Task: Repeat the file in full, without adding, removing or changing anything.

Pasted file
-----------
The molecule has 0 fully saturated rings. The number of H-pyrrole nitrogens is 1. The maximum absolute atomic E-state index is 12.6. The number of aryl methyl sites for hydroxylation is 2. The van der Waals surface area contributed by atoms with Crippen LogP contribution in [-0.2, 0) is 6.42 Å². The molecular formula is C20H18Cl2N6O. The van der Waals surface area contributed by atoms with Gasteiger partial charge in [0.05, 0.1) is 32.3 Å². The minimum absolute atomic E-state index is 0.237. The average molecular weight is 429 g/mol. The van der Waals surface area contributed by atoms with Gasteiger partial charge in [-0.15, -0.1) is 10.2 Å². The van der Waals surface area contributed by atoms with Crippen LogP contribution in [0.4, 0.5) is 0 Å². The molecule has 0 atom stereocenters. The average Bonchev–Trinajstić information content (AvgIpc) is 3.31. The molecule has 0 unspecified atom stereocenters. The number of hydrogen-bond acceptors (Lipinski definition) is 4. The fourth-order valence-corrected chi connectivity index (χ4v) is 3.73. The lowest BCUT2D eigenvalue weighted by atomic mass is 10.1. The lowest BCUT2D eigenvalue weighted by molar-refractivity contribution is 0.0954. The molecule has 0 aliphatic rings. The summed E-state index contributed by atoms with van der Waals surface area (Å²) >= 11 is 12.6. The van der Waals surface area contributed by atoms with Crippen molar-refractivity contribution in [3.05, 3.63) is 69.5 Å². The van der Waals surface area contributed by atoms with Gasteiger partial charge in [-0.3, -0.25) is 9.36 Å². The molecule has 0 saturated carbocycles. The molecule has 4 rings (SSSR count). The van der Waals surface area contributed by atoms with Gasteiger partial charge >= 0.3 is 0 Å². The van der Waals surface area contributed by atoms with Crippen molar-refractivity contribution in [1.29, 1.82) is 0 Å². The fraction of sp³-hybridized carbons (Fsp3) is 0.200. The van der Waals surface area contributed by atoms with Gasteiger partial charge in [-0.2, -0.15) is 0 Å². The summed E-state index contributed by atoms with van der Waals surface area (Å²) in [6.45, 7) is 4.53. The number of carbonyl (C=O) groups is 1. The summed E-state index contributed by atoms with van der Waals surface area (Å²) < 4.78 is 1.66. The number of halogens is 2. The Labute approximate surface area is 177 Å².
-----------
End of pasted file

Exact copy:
The molecule has 0 fully saturated rings. The number of H-pyrrole nitrogens is 1. The maximum absolute atomic E-state index is 12.6. The number of aryl methyl sites for hydroxylation is 2. The van der Waals surface area contributed by atoms with Crippen LogP contribution in [-0.2, 0) is 6.42 Å². The molecular formula is C20H18Cl2N6O. The van der Waals surface area contributed by atoms with Gasteiger partial charge in [0.05, 0.1) is 32.3 Å². The minimum absolute atomic E-state index is 0.237. The average molecular weight is 429 g/mol. The van der Waals surface area contributed by atoms with Gasteiger partial charge in [-0.15, -0.1) is 10.2 Å². The van der Waals surface area contributed by atoms with Crippen LogP contribution in [0.4, 0.5) is 0 Å². The molecule has 0 atom stereocenters. The average Bonchev–Trinajstić information content (AvgIpc) is 3.31. The molecule has 0 unspecified atom stereocenters. The number of hydrogen-bond acceptors (Lipinski definition) is 4. The fourth-order valence-corrected chi connectivity index (χ4v) is 3.73. The lowest BCUT2D eigenvalue weighted by atomic mass is 10.1. The lowest BCUT2D eigenvalue weighted by molar-refractivity contribution is 0.0954. The molecule has 0 aliphatic rings. The summed E-state index contributed by atoms with van der Waals surface area (Å²) >= 11 is 12.6. The van der Waals surface area contributed by atoms with Crippen molar-refractivity contribution in [3.05, 3.63) is 69.5 Å². The van der Waals surface area contributed by atoms with Gasteiger partial charge in [-0.3, -0.25) is 9.36 Å². The molecule has 0 saturated carbocycles. The molecule has 4 rings (SSSR count). The van der Waals surface area contributed by atoms with Gasteiger partial charge >= 0.3 is 0 Å². The van der Waals surface area contributed by atoms with Crippen molar-refractivity contribution in [1.29, 1.82) is 0 Å². The fraction of sp³-hybridized carbons (Fsp3) is 0.200. The van der Waals surface area contributed by atoms with Gasteiger partial charge in [-0.2, -0.15) is 0 Å². The summed E-state index contributed by atoms with van der Waals surface area (Å²) in [6.45, 7) is 4.53. The number of carbonyl (C=O) groups is 1. The summed E-state index contributed by atoms with van der Waals surface area (Å²) < 4.78 is 1.66. The number of halogens is 2. The Labute approximate surface area is 177 Å².